Frankly, you have to realize that most people who make these comments aren’t actually ignorant. (Ignorant is an old man who had a dream that the magnetic fields would repulse the Voyager and it would come crashing back to Earth. Yes, he believes something that isn’t true, but it doesn’t hurt anyone for him to believe it.) The guy who confronts Buzz to make him swear on the Bible that he walked on the moon isn’t ignorant, he is a troll. He got a well-deserved punch in the nose. Most trolls just want to exploit pain, become famous, or hurt people. When you see people doing that, just ignore them (or punch them in the nose.) Ya’ll have a good day.

Tennessee Valley Interstellar Workshop

I don’t know where to start on this, I could talk about it for weeks. Probably will without regard to your preferences. Sorry.
1) We need to promote in-system architecture. ie. Refueling Depots, Oxygen Generation, Space Tugboats, Dry Docks, etc.
2) On fellow promoted One Orbital Terrawatt, which I agree facilitates discussion, but isn’t the right idea. (And has a horrible acronym – OOT) The project promoted a giant single power generation – beaming facility. How about a smaller facility. 1 Megawatt. Given the usual 60% losses in system and 90% losses to the ground, say 4% delivered on target. – 40 KW continuous power. 20 of these in a Low Earth Orbit (LEO) would produce a continuous delivery anywhere you wanted…though admittedly not a huge delivery. 

People have suggested that solar panels weigh about 20 kg per kwatt… so the basic load only runs about 10 tons, plus a reasonable sized microwave facility, some focusing mirrors, a storage capacitor to store the solar energy for an hour and a half, then release it in the 5 minutes it is overhead. etc. Call it a 20 ton load. Pretty reasonable by modern standard of launch.

Sure, it is a hundred million in design and launch. Probably a 20 or 30 million for the Rectenna array. So each launch is another chunk, but each purchased satellite is a buy of 20+ years of electricity. Sure, there are a lot cheaper sources of power, but this one is green and off the Earth. I can see a lot worse uses of a dollar.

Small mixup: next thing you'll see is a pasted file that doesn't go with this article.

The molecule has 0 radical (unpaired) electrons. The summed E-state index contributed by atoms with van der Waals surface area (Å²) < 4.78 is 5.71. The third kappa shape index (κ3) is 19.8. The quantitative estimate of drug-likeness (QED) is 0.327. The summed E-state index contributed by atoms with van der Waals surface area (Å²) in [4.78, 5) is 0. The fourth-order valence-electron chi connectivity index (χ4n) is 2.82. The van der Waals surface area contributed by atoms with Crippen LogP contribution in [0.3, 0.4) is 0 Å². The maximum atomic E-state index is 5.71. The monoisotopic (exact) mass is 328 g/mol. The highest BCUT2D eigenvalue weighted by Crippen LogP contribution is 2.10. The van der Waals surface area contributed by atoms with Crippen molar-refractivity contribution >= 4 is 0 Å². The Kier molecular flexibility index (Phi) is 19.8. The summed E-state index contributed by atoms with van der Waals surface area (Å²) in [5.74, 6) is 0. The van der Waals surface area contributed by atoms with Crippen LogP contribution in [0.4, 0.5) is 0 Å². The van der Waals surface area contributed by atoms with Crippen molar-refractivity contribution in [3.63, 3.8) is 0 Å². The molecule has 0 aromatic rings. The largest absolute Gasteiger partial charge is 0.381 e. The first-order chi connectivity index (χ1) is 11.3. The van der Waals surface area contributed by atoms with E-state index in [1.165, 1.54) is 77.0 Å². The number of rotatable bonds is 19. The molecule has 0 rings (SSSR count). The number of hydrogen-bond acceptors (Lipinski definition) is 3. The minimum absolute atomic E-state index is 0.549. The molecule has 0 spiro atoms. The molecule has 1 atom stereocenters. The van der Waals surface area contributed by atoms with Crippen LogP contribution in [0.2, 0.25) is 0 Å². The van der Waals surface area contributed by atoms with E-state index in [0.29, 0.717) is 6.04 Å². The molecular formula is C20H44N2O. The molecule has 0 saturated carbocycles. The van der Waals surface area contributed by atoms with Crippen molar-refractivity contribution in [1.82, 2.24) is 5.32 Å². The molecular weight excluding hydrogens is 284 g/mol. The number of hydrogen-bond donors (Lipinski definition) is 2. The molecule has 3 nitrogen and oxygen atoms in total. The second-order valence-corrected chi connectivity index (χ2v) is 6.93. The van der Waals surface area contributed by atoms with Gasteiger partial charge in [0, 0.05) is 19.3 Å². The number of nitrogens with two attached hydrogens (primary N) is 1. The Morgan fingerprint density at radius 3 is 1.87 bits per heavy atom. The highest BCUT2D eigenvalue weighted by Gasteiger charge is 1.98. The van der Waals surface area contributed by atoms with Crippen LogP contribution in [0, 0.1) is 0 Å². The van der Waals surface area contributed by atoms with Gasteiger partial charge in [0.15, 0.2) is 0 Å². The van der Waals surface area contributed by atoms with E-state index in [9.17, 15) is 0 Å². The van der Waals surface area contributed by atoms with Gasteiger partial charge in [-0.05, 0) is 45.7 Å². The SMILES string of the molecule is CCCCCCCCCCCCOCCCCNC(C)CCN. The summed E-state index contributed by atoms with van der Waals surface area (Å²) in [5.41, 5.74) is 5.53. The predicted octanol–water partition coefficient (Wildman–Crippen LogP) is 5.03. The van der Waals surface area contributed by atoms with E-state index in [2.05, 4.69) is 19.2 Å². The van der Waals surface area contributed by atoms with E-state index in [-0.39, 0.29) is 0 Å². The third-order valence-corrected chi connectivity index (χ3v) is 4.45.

Oh, side note, if we needed to geoengineer a loss of a 0.1 degree of temperature, the satellite orbits could easily add a small amount of shade to our day. You wouldn’t be able to see them, but they should reduce net solar irradiance – if they were orbited between the day side and the sun.

They are easy to move. Sun synchronous orbits with large solar arrays would have to be designed to have constant force from the arrays against the sun. If the arrays were turned perpendicular to the sun, the orbit would precess a few tenths of a degree per day around the world. In less than a year, the array could be lined up anywhere and the arrays turned back to work. A nearly zero-energy solution for moving the power to any location on the globe. Obviously, if they were powered, or the size/weight ratio different, this could be accomplished in days not months, but that is a design decision.

What would we call this? I’m currently calling this: First On Orbit Transmission of Satellite Electrical Power to Ground Antenna. ok Footsepga is kinda rough, so Footsteps.

I’m real positive about Footsteps, I think it can be the next big thing. I’m moving this to the group for further discussion.

3) Not like I’m at the halfway point here, I’m barely breaking the ice. Inflatable structures, sports in space, direct brain control of teleoperated machines, construction machines on the moon, on mars… This just isn’t stopping soon.

4) DRAGON CON 2013! Space Missions for the Masses!!!
Dragon*Con Membership - 2013 ($85)